Welcome back, OMGeeks! We're here today to continue our discussion of Eden Industries' brand-new indie support movement called the Garden of Indie. We posted part 1 of this two-part story yesterday.
"Right now the Garden of Indie is still in its beta stages, so we’re cautiously testing the waters to see how we can make it work," says Ryan Vandendyck, founder of Waveform developer Eden Industries. He went on to briefly outline two current projects they're currently handling under the Garden of Indie movement.
The first is a partnership with some students from the British Columbia Institute of Technology. Eden Industries currently works with them in a practicum setting, giving them some proper exposure to practical game development and allowing them to discover the types of development they're interested in and that they wish to pursue further. It's simply a great opportunity, being able to experiment and explore the game development process while in school.
The second deals with their lead level designer on Waveform, Robin Vincent. Robin is currently working with a small team he has put together to develop a new strategy game. What Eden Industries was able to do was to provide Robin with a customized engine and creation tools that were familiar to him as a level design on Waveform, but that also allowed him and his team the flexibility to bring their own vision for their game to life. Eden Industries will also assist Robin with the release of his game once it's completed.
The Garden of Indie really isn't a clear thing that's set in stone, based on these examples. The basic idea behind it, however, is consistent: it exists to help indie developers -- both individuals and teams -- to develop the games that they want to make. Each partnership will be unique depending on the needs of the developers, and whether theirs is a kind of need that Eden Industries is ready to provide.
In any case, this is one giant step further for the indie games industry. The Garden of Indie may just save many great ideas and take them all the way to completion.
We also took the opportunity to inquire further about what the Garden of Indie is all about, and what aspiring devs should probably know about the project. As always, we'd like to thank Ryan Vandendyck for taking the time to answer our questions.
OMGeek: The money question: how will you charge for this service?
Ryan: Well I think the key word here is that it’s a partnership. I’m trying something new in terms of how it came about and how it’s going to proceed towards the end, but at the end of the day it’s still a partnership. That means everyone involved are taking a risk and so we’ll all share in the profit when it’s done. An important differentiating factor is that it’s a partnership, not a service.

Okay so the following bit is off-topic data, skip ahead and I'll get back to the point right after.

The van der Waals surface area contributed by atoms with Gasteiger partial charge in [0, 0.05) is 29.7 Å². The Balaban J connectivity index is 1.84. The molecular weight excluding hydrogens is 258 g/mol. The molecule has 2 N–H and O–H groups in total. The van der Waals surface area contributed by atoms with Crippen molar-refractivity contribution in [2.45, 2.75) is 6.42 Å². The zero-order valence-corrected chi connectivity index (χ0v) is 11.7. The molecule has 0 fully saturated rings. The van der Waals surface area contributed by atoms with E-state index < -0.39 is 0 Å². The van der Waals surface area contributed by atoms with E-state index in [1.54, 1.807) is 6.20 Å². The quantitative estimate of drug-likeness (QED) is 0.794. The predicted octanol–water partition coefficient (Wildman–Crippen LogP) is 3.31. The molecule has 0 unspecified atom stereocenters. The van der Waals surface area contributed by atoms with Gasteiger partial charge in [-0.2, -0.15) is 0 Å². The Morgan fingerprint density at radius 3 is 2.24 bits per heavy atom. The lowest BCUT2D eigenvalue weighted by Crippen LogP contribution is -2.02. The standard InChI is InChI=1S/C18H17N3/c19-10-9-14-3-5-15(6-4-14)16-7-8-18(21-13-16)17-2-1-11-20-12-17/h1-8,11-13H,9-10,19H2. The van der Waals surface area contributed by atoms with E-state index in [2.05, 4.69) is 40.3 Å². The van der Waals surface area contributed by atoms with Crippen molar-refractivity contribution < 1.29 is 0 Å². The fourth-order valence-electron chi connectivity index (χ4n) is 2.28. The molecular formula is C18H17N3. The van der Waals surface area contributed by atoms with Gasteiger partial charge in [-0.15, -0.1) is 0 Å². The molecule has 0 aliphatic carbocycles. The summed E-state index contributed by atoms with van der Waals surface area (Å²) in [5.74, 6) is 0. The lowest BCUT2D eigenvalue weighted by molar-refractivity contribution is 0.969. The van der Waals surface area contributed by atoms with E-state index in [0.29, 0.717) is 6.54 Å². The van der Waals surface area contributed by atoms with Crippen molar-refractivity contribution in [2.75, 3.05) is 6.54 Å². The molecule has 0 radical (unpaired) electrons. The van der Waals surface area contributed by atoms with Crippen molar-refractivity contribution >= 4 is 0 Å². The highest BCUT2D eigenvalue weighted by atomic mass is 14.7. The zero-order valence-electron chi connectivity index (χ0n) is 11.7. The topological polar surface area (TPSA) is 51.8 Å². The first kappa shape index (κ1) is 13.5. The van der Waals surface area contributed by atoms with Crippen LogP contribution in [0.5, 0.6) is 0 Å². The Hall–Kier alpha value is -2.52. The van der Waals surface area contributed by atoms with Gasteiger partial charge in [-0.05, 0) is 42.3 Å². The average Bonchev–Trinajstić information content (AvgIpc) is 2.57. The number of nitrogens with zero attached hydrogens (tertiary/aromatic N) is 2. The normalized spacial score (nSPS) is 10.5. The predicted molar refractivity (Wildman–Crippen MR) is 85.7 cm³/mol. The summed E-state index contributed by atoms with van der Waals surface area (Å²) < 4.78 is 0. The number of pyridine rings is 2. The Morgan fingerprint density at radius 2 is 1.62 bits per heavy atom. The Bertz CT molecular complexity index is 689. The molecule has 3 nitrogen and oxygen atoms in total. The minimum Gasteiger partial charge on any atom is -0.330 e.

OMGeek: How will this affect he ownership of the resulting game?
Ryan: I’d imagine that whoever came up with the concept would own the IP. We definitely don’t want to act like a publisher and take the IP from the creators. But again I want to come back to the idea that this initiative is a partnership. I don’t really want to work with someone that would just use us to get their idea off the ground and then toss us aside. If the partnership works out well, I’d want to work with them again to keep exploring the idea and foster the partnership between us. I prefer to work with people in terms of mutual respect rather than contractual obligations. And by that I mean that the other party would ‘own’ the IP, but that’s not really the way I like working. I had too much of that kind of stuff in the mainstream industry.
OMGeek: What's the closest equivalent existing service that you can compare with the Garden of Indie movement?
Ryan: The closest thing that I know of would probably be the traditional developer-publisher model in the mainstream industry. But even that is pretty far off the mark of what we’re trying to accomplish. But it is similar in the fact that two parties come together to pair their individual strengths to make a game. But the process will be very different.
OMGeek: What's the application process for participating in the Garden of Indie? Where should interested devs go?
Ryan: Well we’re not accepting any applications at the moment, since this initiative is still in its infancy. Once we work through this trial run and work out the kinks we’ll try opening it up to more people. But any interested devs should stay tuned to our website for any announcements regarding it. And of course they can e-mail me directly at email@example.com
OMGeek: Are you open to developing a partnership with aspiring developers located elsewhere in the world -- say, for example, Southeast Asia?
Ryan: Absolutely! The trick is just finding the right people that are talented, passionate, and fit the goals that we’re trying to accomplish through this initiative. But Waveform was already made with people around the world, and we love fostering an international indie community, so we’re definitely open to it.
OMGeek: Thank you!
Ever dreamed of developing your own game? Everyone has that image of the perfect game incubating in their heads. Or perhaps you're already an indie game developer who just needs a bit of support in the right areas. Either way, take notice! The Garden of Indie looks to be a promising start to the formation of a greater friendly community of game creators.